How do Christians under pressure for their faith celebrate Christmas? In the ninth installment of our series, we hear from Nigerians in central Plateau State affected by violence.

One of Ms Dalyop’s brothers who was injured in the attack

While the Islamist group Boko Haram has gained notoriety for its attacks on civil, military and Christian targets, a second source of violence has become a deadlier threat. Disparate groups of armed ethnic Fulani nomadic herdsmen have attacked villages, homes and people in Nigeria’s verdant Plateau state as the Sahara Desert pushes south and water sources and good pasture become scarcer. The Fulani are mostly Muslim and often the land to which they move their herds belongs to agricultural farmers who are Christian. Therefore although the clashes are primarily about resources, they are being viewed by some through a religious lens, and the government’s perceived failure to protect or compensate farmers is seen as being a continuation of its ambivalence regarding protecting Christians and other civilians in the north of the country from Boko Haram. Many of the communities attacked by Fulani herdsmen say they have received no aid from government or charities.

Solomon Dachung Danboyi lost four nephews in an attack in November on Diyan village in Riyom Local Government Area of Plateau state. Several other relatives were hospitalised. He said neither he nor the boys’ parents could think about celebrating Christmas. “We would only take out time to pray quietly in our home,” he said.

Local government officials have been accused of complicity with herdsmen involved in the attacks, which have been going on for more than five years

In addition, the family has suffered financially. “Our farmlands have been destroyed completely. Where do we get money to have a celebration? No one has come to our aid after the attacks: government, humanitarian organisations and individuals, including Christians, have all left us to our fate.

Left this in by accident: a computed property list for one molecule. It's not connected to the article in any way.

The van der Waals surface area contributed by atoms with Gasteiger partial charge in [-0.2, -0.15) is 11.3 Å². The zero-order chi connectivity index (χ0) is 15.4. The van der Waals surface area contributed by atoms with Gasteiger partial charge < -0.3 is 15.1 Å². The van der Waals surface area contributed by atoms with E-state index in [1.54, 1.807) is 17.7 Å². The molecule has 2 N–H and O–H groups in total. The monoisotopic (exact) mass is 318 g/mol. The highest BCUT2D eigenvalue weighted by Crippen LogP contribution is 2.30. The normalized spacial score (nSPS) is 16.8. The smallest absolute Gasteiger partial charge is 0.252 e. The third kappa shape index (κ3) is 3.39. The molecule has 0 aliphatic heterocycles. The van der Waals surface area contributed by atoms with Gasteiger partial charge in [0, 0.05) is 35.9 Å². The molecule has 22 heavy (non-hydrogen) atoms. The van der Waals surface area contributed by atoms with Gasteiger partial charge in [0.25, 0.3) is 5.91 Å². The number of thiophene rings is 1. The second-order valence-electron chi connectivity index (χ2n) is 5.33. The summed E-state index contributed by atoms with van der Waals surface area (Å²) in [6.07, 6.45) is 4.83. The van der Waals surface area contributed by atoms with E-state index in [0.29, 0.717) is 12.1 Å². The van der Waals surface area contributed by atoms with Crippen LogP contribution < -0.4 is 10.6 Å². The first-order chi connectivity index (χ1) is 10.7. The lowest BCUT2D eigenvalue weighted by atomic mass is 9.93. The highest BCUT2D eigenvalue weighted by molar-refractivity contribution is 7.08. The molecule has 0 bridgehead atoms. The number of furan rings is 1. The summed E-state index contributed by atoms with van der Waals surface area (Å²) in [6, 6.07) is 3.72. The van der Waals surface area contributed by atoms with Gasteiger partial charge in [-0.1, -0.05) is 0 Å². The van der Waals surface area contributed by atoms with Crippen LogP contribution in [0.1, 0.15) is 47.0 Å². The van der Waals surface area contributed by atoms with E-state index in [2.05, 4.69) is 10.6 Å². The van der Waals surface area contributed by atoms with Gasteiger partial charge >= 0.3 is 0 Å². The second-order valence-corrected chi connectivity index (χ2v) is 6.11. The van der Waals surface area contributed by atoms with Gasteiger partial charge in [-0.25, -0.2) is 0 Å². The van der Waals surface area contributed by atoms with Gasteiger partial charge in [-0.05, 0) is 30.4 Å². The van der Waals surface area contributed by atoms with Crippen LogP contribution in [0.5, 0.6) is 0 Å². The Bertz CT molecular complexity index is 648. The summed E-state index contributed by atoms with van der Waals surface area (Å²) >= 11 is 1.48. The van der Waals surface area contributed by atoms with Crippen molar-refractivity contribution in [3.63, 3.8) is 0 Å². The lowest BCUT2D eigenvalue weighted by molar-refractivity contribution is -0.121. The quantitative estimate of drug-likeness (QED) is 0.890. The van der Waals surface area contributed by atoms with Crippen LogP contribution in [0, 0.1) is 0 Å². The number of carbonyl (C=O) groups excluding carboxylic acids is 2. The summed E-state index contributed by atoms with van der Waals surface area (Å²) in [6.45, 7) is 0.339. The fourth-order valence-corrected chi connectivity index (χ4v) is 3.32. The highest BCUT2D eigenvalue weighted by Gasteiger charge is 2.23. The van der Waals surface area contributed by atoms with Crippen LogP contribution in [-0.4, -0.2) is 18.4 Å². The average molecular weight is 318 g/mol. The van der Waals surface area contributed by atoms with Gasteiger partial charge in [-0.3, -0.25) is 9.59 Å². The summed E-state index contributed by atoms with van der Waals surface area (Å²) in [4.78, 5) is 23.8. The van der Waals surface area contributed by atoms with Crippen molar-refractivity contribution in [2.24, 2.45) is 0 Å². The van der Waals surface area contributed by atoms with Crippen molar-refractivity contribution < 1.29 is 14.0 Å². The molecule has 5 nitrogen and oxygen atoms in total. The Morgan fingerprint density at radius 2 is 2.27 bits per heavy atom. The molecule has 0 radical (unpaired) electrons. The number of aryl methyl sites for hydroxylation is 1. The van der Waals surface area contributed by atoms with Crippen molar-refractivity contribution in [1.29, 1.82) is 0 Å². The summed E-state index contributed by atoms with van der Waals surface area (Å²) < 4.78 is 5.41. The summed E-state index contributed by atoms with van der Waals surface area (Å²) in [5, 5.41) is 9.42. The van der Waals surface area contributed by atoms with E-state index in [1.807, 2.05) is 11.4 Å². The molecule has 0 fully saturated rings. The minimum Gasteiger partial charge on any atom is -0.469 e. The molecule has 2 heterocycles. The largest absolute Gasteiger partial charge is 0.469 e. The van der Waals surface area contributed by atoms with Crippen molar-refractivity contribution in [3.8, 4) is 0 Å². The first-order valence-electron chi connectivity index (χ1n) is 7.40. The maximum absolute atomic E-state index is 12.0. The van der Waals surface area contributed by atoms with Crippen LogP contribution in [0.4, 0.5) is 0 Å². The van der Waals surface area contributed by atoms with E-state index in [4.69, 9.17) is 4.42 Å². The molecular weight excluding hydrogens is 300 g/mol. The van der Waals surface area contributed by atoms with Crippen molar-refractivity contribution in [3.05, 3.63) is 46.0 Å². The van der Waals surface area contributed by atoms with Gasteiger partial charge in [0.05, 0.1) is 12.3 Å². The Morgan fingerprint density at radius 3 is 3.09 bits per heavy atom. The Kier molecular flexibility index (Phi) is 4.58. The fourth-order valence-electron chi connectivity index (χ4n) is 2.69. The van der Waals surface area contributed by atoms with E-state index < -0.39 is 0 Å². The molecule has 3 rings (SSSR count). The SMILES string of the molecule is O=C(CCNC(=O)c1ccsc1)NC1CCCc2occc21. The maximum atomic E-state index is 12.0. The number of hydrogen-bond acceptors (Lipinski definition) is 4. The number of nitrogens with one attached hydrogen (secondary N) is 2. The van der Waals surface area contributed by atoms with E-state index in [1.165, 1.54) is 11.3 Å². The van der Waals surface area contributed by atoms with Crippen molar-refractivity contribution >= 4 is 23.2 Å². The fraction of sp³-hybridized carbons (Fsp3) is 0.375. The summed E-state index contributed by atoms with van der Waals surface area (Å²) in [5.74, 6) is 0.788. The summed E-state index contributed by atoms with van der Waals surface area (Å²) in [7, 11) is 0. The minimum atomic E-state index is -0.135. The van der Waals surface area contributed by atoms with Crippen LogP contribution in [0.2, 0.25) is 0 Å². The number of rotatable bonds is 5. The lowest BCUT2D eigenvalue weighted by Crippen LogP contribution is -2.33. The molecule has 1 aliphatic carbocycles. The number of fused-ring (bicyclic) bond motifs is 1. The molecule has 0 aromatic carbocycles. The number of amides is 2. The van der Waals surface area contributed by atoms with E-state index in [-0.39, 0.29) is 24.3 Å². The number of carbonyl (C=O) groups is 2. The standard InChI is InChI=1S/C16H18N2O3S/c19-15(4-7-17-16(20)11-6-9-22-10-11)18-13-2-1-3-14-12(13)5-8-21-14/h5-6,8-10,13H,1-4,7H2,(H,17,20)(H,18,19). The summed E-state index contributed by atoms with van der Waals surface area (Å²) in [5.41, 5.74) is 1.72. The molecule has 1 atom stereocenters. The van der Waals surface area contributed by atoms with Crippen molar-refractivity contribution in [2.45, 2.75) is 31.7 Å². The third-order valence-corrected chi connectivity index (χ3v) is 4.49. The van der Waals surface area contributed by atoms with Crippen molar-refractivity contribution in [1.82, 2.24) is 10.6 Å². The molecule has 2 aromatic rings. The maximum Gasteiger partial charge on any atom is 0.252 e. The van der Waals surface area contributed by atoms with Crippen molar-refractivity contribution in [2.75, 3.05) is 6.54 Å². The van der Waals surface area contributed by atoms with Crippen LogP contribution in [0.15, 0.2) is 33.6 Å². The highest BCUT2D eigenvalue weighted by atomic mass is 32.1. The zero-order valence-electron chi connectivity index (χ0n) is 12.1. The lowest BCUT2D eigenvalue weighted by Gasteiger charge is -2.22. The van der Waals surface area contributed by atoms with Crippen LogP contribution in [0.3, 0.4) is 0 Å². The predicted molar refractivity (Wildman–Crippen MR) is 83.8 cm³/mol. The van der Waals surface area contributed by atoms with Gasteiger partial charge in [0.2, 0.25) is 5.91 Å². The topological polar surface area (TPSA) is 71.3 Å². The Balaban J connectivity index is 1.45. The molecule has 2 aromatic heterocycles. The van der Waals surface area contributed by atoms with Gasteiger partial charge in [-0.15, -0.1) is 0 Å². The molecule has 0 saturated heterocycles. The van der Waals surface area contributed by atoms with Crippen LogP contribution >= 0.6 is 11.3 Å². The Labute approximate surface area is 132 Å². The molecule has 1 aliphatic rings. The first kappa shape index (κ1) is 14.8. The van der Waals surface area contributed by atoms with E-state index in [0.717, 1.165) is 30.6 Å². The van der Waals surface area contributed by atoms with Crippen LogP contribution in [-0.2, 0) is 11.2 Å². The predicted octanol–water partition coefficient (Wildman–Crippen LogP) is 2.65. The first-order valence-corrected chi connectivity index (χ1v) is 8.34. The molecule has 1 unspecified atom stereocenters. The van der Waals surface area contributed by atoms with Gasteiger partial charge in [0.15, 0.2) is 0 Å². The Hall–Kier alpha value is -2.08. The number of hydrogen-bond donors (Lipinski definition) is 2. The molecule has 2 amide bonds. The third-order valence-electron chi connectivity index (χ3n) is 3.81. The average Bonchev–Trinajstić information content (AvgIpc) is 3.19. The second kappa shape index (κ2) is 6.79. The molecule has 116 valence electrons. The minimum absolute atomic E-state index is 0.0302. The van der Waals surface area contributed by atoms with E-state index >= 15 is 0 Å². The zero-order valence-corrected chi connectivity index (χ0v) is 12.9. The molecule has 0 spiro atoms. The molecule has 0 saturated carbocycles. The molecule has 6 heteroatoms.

For barrister Sarah Dalyop, who lives in Jos, the costs mounted up as she and her family struggled to pay medical costs for two of her brothers and other relatives injured in a separate attack in Riyom. “Relatives had to contribute to transport the corpses of the victims who died in hospital back to their villages for burial,” she said.

Ive Malachi, who lost his sisters in the attack on Nkiedonwhro village in which 27 persons were killed in a classroom, said the State Emergency Management Agency, a charity called the Stefanos Foundation, and individual donors have provided essentials such as food and bedding to survivors.

A visit from the Fulbe Christian Association of Nigeria, an association of Fulani Christians in Nigeria, went a long way to calm frail nerves in the community, he said.

However, he added, the memory of the incident still lingers, especially when the people pass by the mass grave that holds the remains of their loved ones.

Festivities planned to mark the new year also were cancelled. “We have decided to shelve the annual New Year festival the community is renowned for,” Malachai said. “This we unanimously decided to do to honour our people that were killed in the attacks on Nkiedonwhro village.”